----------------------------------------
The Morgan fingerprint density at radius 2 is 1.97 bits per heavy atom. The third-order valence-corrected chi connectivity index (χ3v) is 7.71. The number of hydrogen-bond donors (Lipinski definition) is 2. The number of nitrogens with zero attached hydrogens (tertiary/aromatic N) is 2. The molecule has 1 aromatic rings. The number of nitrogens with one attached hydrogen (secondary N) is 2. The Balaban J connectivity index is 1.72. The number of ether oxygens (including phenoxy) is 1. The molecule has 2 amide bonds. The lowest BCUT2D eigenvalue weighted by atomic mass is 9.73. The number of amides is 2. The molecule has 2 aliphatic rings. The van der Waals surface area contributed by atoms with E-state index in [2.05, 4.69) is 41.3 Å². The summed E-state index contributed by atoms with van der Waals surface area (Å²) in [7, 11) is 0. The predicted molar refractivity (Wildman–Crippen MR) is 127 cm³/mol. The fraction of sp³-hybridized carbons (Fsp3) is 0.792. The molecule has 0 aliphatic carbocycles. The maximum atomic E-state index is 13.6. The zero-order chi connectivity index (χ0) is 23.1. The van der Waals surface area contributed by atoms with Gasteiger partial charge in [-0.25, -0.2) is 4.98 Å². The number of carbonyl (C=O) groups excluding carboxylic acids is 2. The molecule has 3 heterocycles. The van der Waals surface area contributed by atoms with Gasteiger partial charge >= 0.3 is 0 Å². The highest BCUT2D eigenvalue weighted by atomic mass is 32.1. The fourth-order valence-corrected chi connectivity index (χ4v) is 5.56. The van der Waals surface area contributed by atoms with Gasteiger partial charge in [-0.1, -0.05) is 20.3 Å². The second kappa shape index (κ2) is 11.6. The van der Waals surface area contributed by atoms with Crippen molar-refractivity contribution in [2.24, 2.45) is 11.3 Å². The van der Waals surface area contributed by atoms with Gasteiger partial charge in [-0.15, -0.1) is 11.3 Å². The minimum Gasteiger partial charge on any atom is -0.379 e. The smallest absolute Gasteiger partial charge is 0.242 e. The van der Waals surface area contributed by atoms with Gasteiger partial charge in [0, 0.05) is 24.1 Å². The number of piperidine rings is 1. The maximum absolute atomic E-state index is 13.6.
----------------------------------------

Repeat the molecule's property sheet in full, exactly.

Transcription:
The Morgan fingerprint density at radius 2 is 1.97 bits per heavy atom. The third-order valence-corrected chi connectivity index (χ3v) is 7.71. The number of hydrogen-bond donors (Lipinski definition) is 2. The number of nitrogens with zero attached hydrogens (tertiary/aromatic N) is 2. The molecule has 1 aromatic rings. The number of nitrogens with one attached hydrogen (secondary N) is 2. The Balaban J connectivity index is 1.72. The number of ether oxygens (including phenoxy) is 1. The molecule has 2 amide bonds. The lowest BCUT2D eigenvalue weighted by atomic mass is 9.73. The number of amides is 2. The molecule has 2 aliphatic rings. The van der Waals surface area contributed by atoms with E-state index in [2.05, 4.69) is 41.3 Å². The summed E-state index contributed by atoms with van der Waals surface area (Å²) in [7, 11) is 0. The predicted molar refractivity (Wildman–Crippen MR) is 127 cm³/mol. The fraction of sp³-hybridized carbons (Fsp3) is 0.792. The molecule has 0 aliphatic carbocycles. The maximum atomic E-state index is 13.6. The zero-order chi connectivity index (χ0) is 23.1. The van der Waals surface area contributed by atoms with Gasteiger partial charge in [-0.25, -0.2) is 4.98 Å². The number of carbonyl (C=O) groups excluding carboxylic acids is 2. The molecule has 3 heterocycles. The van der Waals surface area contributed by atoms with Gasteiger partial charge >= 0.3 is 0 Å². The highest BCUT2D eigenvalue weighted by atomic mass is 32.1. The fourth-order valence-corrected chi connectivity index (χ4v) is 5.56. The van der Waals surface area contributed by atoms with Gasteiger partial charge in [-0.1, -0.05) is 20.3 Å². The second kappa shape index (κ2) is 11.6. The van der Waals surface area contributed by atoms with Crippen molar-refractivity contribution in [2.24, 2.45) is 11.3 Å². The van der Waals surface area contributed by atoms with Gasteiger partial charge in [-0.15, -0.1) is 11.3 Å². The minimum Gasteiger partial charge on any atom is -0.379 e. The smallest absolute Gasteiger partial charge is 0.242 e. The van der Waals surface area contributed by atoms with Gasteiger partial charge in [0, 0.05) is 24.1 Å². The number of piperidine rings is 1. The maximum absolute atomic E-state index is 13.6.